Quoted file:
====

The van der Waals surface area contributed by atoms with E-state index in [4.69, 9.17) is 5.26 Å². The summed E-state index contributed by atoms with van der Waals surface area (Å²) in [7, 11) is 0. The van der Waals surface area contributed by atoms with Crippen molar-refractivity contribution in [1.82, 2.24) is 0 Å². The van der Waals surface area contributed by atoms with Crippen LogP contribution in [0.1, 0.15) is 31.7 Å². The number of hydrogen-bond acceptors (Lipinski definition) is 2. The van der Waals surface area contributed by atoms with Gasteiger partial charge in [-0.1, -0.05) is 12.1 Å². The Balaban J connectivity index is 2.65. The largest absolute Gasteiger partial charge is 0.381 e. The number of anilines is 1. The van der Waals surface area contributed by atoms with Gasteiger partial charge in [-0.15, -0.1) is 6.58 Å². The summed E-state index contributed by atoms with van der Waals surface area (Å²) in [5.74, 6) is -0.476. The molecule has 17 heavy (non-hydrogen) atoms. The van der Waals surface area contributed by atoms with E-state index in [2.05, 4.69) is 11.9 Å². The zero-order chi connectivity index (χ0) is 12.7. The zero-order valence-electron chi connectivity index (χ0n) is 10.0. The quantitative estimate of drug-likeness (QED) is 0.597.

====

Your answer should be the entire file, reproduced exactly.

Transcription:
The van der Waals surface area contributed by atoms with E-state index in [4.69, 9.17) is 5.26 Å². The summed E-state index contributed by atoms with van der Waals surface area (Å²) in [7, 11) is 0. The van der Waals surface area contributed by atoms with Crippen molar-refractivity contribution in [1.82, 2.24) is 0 Å². The van der Waals surface area contributed by atoms with Crippen LogP contribution in [0.1, 0.15) is 31.7 Å². The number of hydrogen-bond acceptors (Lipinski definition) is 2. The van der Waals surface area contributed by atoms with Gasteiger partial charge in [-0.1, -0.05) is 12.1 Å². The Balaban J connectivity index is 2.65. The largest absolute Gasteiger partial charge is 0.381 e. The number of anilines is 1. The van der Waals surface area contributed by atoms with Gasteiger partial charge in [-0.15, -0.1) is 6.58 Å². The summed E-state index contributed by atoms with van der Waals surface area (Å²) in [5.74, 6) is -0.476. The molecule has 17 heavy (non-hydrogen) atoms. The van der Waals surface area contributed by atoms with E-state index in [2.05, 4.69) is 11.9 Å². The zero-order chi connectivity index (χ0) is 12.7. The zero-order valence-electron chi connectivity index (χ0n) is 10.0. The quantitative estimate of drug-likeness (QED) is 0.597.